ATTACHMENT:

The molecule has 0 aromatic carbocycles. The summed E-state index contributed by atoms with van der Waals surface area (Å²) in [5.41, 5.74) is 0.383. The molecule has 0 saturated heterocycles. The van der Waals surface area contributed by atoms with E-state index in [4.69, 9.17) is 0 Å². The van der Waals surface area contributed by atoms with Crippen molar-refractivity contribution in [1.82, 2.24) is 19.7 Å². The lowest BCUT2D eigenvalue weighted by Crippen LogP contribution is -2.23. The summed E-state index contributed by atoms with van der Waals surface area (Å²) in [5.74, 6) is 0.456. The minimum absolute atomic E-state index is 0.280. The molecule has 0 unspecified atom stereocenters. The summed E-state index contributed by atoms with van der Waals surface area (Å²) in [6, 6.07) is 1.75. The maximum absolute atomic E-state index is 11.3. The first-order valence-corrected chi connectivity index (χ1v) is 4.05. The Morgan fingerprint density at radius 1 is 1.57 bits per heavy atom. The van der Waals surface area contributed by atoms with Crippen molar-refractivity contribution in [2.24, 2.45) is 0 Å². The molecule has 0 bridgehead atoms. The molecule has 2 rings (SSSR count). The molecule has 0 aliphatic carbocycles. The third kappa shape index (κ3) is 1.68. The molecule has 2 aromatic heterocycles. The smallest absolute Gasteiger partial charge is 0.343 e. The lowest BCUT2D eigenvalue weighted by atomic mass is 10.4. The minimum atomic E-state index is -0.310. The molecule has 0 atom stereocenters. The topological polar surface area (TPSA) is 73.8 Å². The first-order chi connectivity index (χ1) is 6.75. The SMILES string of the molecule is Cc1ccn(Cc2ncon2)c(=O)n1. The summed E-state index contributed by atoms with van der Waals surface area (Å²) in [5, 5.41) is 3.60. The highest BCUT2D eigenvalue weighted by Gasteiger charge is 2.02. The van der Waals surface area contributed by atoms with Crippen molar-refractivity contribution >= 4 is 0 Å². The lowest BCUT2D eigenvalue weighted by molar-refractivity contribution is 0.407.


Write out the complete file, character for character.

The molecule has 0 aromatic carbocycles. The summed E-state index contributed by atoms with van der Waals surface area (Å²) in [5.41, 5.74) is 0.383. The molecule has 0 saturated heterocycles. The van der Waals surface area contributed by atoms with E-state index in [4.69, 9.17) is 0 Å². The van der Waals surface area contributed by atoms with Crippen molar-refractivity contribution in [1.82, 2.24) is 19.7 Å². The lowest BCUT2D eigenvalue weighted by Crippen LogP contribution is -2.23. The summed E-state index contributed by atoms with van der Waals surface area (Å²) in [5.74, 6) is 0.456. The minimum absolute atomic E-state index is 0.280. The molecule has 0 unspecified atom stereocenters. The summed E-state index contributed by atoms with van der Waals surface area (Å²) in [6, 6.07) is 1.75. The maximum absolute atomic E-state index is 11.3. The first-order valence-corrected chi connectivity index (χ1v) is 4.05. The Morgan fingerprint density at radius 1 is 1.57 bits per heavy atom. The van der Waals surface area contributed by atoms with Crippen molar-refractivity contribution in [2.24, 2.45) is 0 Å². The molecule has 0 bridgehead atoms. The molecule has 2 rings (SSSR count). The molecule has 0 aliphatic carbocycles. The third kappa shape index (κ3) is 1.68. The molecule has 2 aromatic heterocycles. The smallest absolute Gasteiger partial charge is 0.343 e. The lowest BCUT2D eigenvalue weighted by atomic mass is 10.4. The minimum atomic E-state index is -0.310. The molecule has 0 atom stereocenters. The topological polar surface area (TPSA) is 73.8 Å². The first-order chi connectivity index (χ1) is 6.75. The SMILES string of the molecule is Cc1ccn(Cc2ncon2)c(=O)n1. The summed E-state index contributed by atoms with van der Waals surface area (Å²) in [5, 5.41) is 3.60. The highest BCUT2D eigenvalue weighted by Gasteiger charge is 2.02. The van der Waals surface area contributed by atoms with Crippen molar-refractivity contribution >= 4 is 0 Å². The lowest BCUT2D eigenvalue weighted by molar-refractivity contribution is 0.407.